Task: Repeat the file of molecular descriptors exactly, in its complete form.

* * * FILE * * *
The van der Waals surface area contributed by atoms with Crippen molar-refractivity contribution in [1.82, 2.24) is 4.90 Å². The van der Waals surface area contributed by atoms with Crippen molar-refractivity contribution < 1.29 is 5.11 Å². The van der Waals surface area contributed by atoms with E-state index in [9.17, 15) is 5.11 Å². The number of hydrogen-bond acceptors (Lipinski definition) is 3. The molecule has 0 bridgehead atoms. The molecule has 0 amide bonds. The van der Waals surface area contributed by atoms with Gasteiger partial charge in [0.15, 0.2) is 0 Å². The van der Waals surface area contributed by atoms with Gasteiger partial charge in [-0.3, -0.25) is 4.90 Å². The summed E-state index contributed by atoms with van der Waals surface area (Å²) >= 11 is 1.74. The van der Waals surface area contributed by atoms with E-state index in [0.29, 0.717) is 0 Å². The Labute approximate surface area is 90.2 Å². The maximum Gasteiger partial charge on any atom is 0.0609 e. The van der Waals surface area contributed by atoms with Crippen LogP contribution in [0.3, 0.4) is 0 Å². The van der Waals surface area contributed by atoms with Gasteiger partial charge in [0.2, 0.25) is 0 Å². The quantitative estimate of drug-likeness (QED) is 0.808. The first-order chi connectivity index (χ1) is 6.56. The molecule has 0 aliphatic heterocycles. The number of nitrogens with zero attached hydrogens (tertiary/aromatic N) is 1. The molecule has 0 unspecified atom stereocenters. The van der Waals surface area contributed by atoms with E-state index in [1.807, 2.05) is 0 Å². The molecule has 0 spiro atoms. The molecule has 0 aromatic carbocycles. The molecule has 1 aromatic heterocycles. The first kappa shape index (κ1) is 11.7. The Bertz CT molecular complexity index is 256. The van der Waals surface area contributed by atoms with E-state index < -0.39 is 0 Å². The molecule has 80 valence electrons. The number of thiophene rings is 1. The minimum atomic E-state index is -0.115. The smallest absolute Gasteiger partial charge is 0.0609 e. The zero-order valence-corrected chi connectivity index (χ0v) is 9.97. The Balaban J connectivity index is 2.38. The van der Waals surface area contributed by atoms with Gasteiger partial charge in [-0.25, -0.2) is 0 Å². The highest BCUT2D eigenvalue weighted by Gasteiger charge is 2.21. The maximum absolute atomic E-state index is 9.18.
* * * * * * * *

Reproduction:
The van der Waals surface area contributed by atoms with Crippen molar-refractivity contribution in [1.82, 2.24) is 4.90 Å². The van der Waals surface area contributed by atoms with Crippen molar-refractivity contribution < 1.29 is 5.11 Å². The van der Waals surface area contributed by atoms with E-state index in [9.17, 15) is 5.11 Å². The number of hydrogen-bond acceptors (Lipinski definition) is 3. The molecule has 0 bridgehead atoms. The molecule has 0 amide bonds. The van der Waals surface area contributed by atoms with Gasteiger partial charge in [0.15, 0.2) is 0 Å². The van der Waals surface area contributed by atoms with Gasteiger partial charge in [-0.3, -0.25) is 4.90 Å². The summed E-state index contributed by atoms with van der Waals surface area (Å²) >= 11 is 1.74. The van der Waals surface area contributed by atoms with E-state index in [0.29, 0.717) is 0 Å². The Labute approximate surface area is 90.2 Å². The maximum Gasteiger partial charge on any atom is 0.0609 e. The van der Waals surface area contributed by atoms with Crippen LogP contribution in [0.3, 0.4) is 0 Å². The van der Waals surface area contributed by atoms with Gasteiger partial charge in [0.2, 0.25) is 0 Å². The quantitative estimate of drug-likeness (QED) is 0.808. The first-order chi connectivity index (χ1) is 6.56. The molecule has 0 aliphatic heterocycles. The number of nitrogens with zero attached hydrogens (tertiary/aromatic N) is 1. The molecule has 0 unspecified atom stereocenters. The van der Waals surface area contributed by atoms with E-state index in [1.807, 2.05) is 0 Å². The molecule has 0 spiro atoms. The molecule has 0 aromatic carbocycles. The molecule has 1 aromatic heterocycles. The first kappa shape index (κ1) is 11.7. The Bertz CT molecular complexity index is 256. The van der Waals surface area contributed by atoms with E-state index < -0.39 is 0 Å². The molecule has 80 valence electrons. The number of thiophene rings is 1. The minimum atomic E-state index is -0.115. The smallest absolute Gasteiger partial charge is 0.0609 e. The zero-order valence-corrected chi connectivity index (χ0v) is 9.97. The Balaban J connectivity index is 2.38. The van der Waals surface area contributed by atoms with Gasteiger partial charge in [-0.25, -0.2) is 0 Å². The highest BCUT2D eigenvalue weighted by Gasteiger charge is 2.21. The maximum absolute atomic E-state index is 9.18.